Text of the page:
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The Underrated: David Ruffin's Who I Am

By @SpeedontheBeat

Oh, you knew this one was coming--especially considering "Love Can Be Hazardous to Your Health" ended up being the basis for one of my earlier singles. David Ruffin had a very underrated solo career that is often overshadowed by his Temptations work. His solo career usually gets balled up into the rest of the Temptations' solo careers. Either that or it ends up being summarized by the following quote from the Temptations biopic:


While funny--and potentially true, since you damn near never hear Otis on lead--it's unfair to Ruffin's legacy to do so. But, enough background chit-chat. Let's go into one of this underrated legend's most-underrated albums, 1975's Who I Am.



The album is straight-up disco soul, and it's unashamed of it. That could very well be the reason why some disregard it. However, there are many elements of funk and blues which keep the album from falling into the pitfalls of other disco-drenched albums. Ruffin employed the musical stylings of the legandary Van McCoy--who was fresh off "The Hustle" and cranked out an album which was a drastic change from Ruffin's previous albums.

Where many of Ruffin's earlier hits focused more on his slightly-unorthodox voice, Who I Am paired his vocals with big-production instrumentation. It felt as if Ruffin had an entire orchestra behind him, each part of the presentation trying to keep up with each other. The album itself was also smooth. Ruffin's vocals blended into the instrumentation and hammered home messages of unity, individuality, and more.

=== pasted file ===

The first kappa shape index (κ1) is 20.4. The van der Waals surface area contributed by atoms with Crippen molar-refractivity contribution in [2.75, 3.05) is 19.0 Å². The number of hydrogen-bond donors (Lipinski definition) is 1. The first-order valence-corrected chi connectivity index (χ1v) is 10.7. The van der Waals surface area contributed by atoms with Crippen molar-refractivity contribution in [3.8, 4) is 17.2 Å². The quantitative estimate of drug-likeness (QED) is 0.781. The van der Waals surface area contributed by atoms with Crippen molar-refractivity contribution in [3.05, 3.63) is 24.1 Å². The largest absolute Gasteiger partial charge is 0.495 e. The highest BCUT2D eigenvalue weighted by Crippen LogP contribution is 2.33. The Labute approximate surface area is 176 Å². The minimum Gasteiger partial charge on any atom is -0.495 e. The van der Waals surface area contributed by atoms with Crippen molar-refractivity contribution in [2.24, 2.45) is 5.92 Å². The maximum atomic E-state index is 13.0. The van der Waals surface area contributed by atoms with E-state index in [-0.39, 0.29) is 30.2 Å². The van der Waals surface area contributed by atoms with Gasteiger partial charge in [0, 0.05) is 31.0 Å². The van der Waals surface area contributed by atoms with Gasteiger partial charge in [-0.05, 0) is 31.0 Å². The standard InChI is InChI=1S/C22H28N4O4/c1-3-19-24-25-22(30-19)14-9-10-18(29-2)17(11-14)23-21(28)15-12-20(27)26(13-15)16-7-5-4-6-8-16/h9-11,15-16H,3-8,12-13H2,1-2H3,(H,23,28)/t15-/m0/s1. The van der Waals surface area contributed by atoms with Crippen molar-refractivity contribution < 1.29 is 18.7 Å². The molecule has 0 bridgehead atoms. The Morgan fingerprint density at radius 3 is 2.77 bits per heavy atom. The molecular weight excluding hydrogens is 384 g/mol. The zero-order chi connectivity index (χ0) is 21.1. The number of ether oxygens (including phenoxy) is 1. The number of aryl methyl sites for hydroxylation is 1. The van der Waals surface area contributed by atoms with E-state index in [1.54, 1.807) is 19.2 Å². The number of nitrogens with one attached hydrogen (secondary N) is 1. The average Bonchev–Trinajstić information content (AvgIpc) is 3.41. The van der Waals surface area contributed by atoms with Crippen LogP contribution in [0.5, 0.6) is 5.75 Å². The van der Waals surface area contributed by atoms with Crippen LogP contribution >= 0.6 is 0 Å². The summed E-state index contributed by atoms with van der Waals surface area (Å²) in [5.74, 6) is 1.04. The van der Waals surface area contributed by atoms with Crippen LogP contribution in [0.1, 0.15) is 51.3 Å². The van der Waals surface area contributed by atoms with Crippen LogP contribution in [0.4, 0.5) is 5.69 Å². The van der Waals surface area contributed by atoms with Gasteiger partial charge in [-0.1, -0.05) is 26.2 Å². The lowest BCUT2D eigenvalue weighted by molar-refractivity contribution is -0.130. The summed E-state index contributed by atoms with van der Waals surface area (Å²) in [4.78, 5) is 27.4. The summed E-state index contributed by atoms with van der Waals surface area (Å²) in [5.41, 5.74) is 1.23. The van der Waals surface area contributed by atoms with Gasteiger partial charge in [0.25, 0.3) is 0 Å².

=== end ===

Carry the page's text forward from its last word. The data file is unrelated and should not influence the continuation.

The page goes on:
Additionally, the album shows Ruffin at, for me, his most-vulnerable. With tracks such as "Love Can Be Hazardous to Your Health," his cover of "Statue of a Fool," and "Walk Away From Love," Ruffin lets his soul glow and his mind be free, creating memorable, unrestrained moments. It helps that these tracks are a bit softer, instrumentally, than the rest of the album. Essentially, we're given that "Classic Ruffin" over instrumentation which allows him to flex his vocal muscles, going from falsetto runs back to a lower register.

Now, let us discuss what became my favorite Ruffin song, "Love Can Be Hazardous to Your Health." When I first heard this song, it was in 2012. I was in the middle of crafting DOA beats for True and dealing with a lot of things, personally and romantically. Simply put, I was dealing with some heartbreak and craziness, most of which of my own making (but that's neither here nor there, truthfully, since that got hashed out).

The song's intro draws you in and makes you want to know why he's advising heartbreakers and love-takers to "beware." The disco soul element is in full-play here, with Ruffin speaking on the dangers of complacent love and dealing with heartbreakers. The chorus is simple, but engaging enough that it can get caught in your head. And, the bridge after the second verse? For me, that was one of the best bridges I've heard from Ruffin's work. We're led into it by Ruffin's wailing and we're given an instrumental take on the verse section of the song, with added instrumentation. For me, it swept over me and took me hostage, only letting me go when I decided to play around with the song for 2012's "Heartbreaker," one of those songs, along with "#TREEKA" I don't really talk about (not because they're bad, per se; they're just out of place as hell).

Unfortunately, finding this album is like finding a needle in a haystack and you may end up having to stream it via a YouTube post. But, if you can find it? Get it. Now.

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